Sullivan MJL, Bishop SR, Pivic J. The Pain Catastrophizing Scale: development and validation. Psychol. Assess. 1995;7(4):524–32. https://doi.org/10.1037/1040-35126.96.36.1994.
Henderson LA, Akhter R, Youssef AM, Reeves JM, Peck CC, Murray GM, et al. The effects of catastrophizing on central motor activity. Eur J Pain. 2016;20(4):639–51. https://doi.org/10.1002/ejp.781.
Jackson T, Wang Y, Wang Y, Fan H. Self-efficacy and chronic pain outcomes: a meta-analytic review. J Pain. 2014;15(8):800–14. https://doi.org/10.1016/j.jpain.2014.05.002.
Bandura A. Self-efficacy: The exercise of control. New York: W.H. Freeman; 1997.
Archer KR, Castillo RC, Wegener ST, Abraham CM, Obremskey WT. Pain and satisfaction in hospitalized trauma patients: the importance of self-efficacy and psychological distress. J Trauma Acute Care Surg. 2012;72(4):1068–77. https://doi.org/10.1097/TA.0b013e3182452df5.
Blamey R, Jolly K, Greenfield S, Jobanputra P. Patterns of analgesic use, pain and self-efficacy: a cross-sectional study of patients attending a hospital rheumatology clinic. BMC Musculoskelet Disord. 2009;10(1):137. https://doi.org/10.1186/1471-2474-10-137.
Chester R, Jerosch-Herold C, Lewis J, Shepstone L. Psychological factors are associated with the outcome of physiotherapy for people with shoulder pain: a multicentre longitudinal cohort study. Br J Sports Med. 2018;52(4):269–75. https://doi.org/10.1136/bjsports-2016-096084.
Nicholas MK. The pain self-efficacy questionnaire: taking pain into account. Eur J Pain. 2007;11(2):153–63. https://doi.org/10.1016/j.ejpain.2005.12.008.
Sardá J, Nicholas MK, Pimenta CAM, Asghari A. Pain-related self-efficacy beliefs in a Brazilian chronic pain patient sample: a psychometric analysis. Stress Health. 2007;23(3):185–90. https://doi.org/10.1002/smi.1135.
Lim HS, Chen PP, Wong TC, et al. Validation of the Chinese version of Pain Self-Efficacy Questionnaire. Anesth Analg. 2007;104(4):918–23. https://doi.org/10.1213/01.ane.0000255731.24092.a5.
Kortlever JT, Janssen SJ, van Berckel MM, et al. What is the most useful questionnaire for measurement of coping strategies in response to nociception? Clin Orthop Relat Res. 2015;473(11):3511–8. https://doi.org/10.1007/s11999-015-4419-2.
Severeijns R, Vlaeyen JW, van den Hout MA, et al. Pain catastrophizing predicts pain intensity, disability, and psychological distress independent of the level of physical impairment. Clin J Pain. 2001;17(2):165–72. https://doi.org/10.1097/00002508-200106000-00009.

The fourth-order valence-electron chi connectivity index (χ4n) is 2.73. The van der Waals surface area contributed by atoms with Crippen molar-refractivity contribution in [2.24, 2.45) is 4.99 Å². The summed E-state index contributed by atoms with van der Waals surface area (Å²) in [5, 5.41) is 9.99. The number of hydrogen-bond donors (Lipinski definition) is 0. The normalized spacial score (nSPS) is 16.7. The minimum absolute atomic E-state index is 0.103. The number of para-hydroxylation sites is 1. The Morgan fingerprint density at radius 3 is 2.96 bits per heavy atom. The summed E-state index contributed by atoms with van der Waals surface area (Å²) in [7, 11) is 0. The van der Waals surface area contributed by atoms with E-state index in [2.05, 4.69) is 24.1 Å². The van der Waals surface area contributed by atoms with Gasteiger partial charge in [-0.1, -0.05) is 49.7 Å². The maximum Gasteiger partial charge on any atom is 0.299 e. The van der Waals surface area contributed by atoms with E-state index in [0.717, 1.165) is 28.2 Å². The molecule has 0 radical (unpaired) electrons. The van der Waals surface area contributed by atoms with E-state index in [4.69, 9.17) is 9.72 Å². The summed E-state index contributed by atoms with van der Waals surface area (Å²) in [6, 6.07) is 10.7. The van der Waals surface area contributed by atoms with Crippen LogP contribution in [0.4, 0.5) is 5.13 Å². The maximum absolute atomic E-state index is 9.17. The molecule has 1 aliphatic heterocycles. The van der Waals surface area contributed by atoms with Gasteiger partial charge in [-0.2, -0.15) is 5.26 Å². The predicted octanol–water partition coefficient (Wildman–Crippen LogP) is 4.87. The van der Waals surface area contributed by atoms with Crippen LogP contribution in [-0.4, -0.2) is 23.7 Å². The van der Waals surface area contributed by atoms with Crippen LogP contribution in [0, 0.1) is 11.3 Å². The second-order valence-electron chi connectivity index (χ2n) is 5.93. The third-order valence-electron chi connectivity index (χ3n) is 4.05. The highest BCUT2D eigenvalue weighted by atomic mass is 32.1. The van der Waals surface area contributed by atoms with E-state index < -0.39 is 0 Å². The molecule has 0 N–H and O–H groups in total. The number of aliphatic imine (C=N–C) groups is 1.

Jensen MP, Turner JA, Romano JM. What is the maximum number of levels needed in pain intensity measurement. Pain. 1994;58(3):387–92. https://doi.org/10.1016/0304-3959(94)90133-3.
Matsuoka H, Sakano Y. Assessment of cognitive aspect of pain: development, reliability, and validation of Japanese version of Pain Catastrophizing Scale. Jpn J Psychosom. 2007;47(2):95–102.
Adachi T, Nakae A, Maruo T, Shi K, Shibata M, Maeda L, et al. Validation of the Japanese version of the Pain Self-Efficacy Questionnaire in Japanese patients with chronic pain. Pain Med. 2014;15(8):1405–17. https://doi.org/10.1111/pme.12446.
Kosugi K, Shimizu Y. Introduction to structural equation modeling with M-plus and R. Kyoto: Kitaooji Shobou; 2014. (In Japanese)
Seker H, Serin Y. Explanation of the relationships between seed yield and some morphological traits in smooth Bromegrass (Bromus inermis Leyss) by path analysis. Europian J Agron. 2004;21(1):1–6. https://doi.org/10.1016/S1161-0301(03)00055-8.
Spinhoven P, ter Kuile M, Kole-Snijders AM, et al. Catastrophizing and internal pain control as mediators of outcome in the multidisciplinary treatment of chronic low back pain. Eur J Pain. 2004;8(3):211–9. https://doi.org/10.1016/j.ejpain.2003.08.003.
Smeets RJEM, Vlaeyen JWS, Kester ADM, Knottnerus JA. Reduction of pain catastrophizing mediates the outcome of both physical and cognitive-behavioral treatment in chronic low back pain. J Pain. 2006;7(4):261–71. https://doi.org/10.1016/j.jpain.2005.10.011.
Severeijns R, Vlaylen JWS, van den Hout MA. Do we need a communal coping model of pain catastrophizing? An alternative explanation. Pain. 2004;111(3):226–9. https://doi.org/10.1016/j.pain.2004.07.024.
Sullivan MJ, Thorn B, Haythornthwaite JA, et al. Theoretical perspectives on the relation between pain catastrophizing and pain. Clin J Pain. 2001;17(1):52–64. https://doi.org/10.1097/00002508-200103000-00008.
Vlaeyen JW, Linton SJ. Fear avoidance and its consequence in chronic musculoskeletal pain: a state of the art. Pain. 2000;85(3):317–32. https://doi.org/10.1016/S0304-3959(99)00242-0.
Mintken PE, Cleland JA, Whitman JM, George SZ. Psychometric properties of the Fear-Avoidance Beliefs Questionnaire and Tampa Scale of Kinesiophobia in patients with shoulder pain. Arch Phys Med Rehabil. 2010;91(7):1128–36. https://doi.org/10.1016/j.apmr.2010.04.009.
Gentili C, Rickardsson J, Zetterqvist V, et al. Psychological flexibility as a resilience factor in individuals with chronic pain. Front Psychol. 2019;10:1–11.
Ethics approval and consent to participate
This study was conducted with approval from the appropriate Ethics Review Committee of the Kawasaki University of Medical Welfare (approval number, 16-48). The content and purposes of the study were explained in advance to the patients, and consent to participate in this study was obtained from all prospective patients. This investigation was conducted according to the principles outlined in the Declaration of Helsinki.
Consent for publication
The authors declare that they have no competing interests.
Springer Nature remains neutral with regard to jurisdictional claims in published maps and institutional affiliations.
About this article
Cite this article
Hirata, J., Tomiyama, M., Koike, Y. et al. Relationship between pain intensity, pain catastrophizing, and self-efficacy in patients with frozen shoulder: a cross-sectional study. J Orthop Surg Res 16, 542 (2021). https://doi.org/10.1186/s13018-021-02693-y
- Pain intensity
- Pain catastrophizing
- Frozen shoulder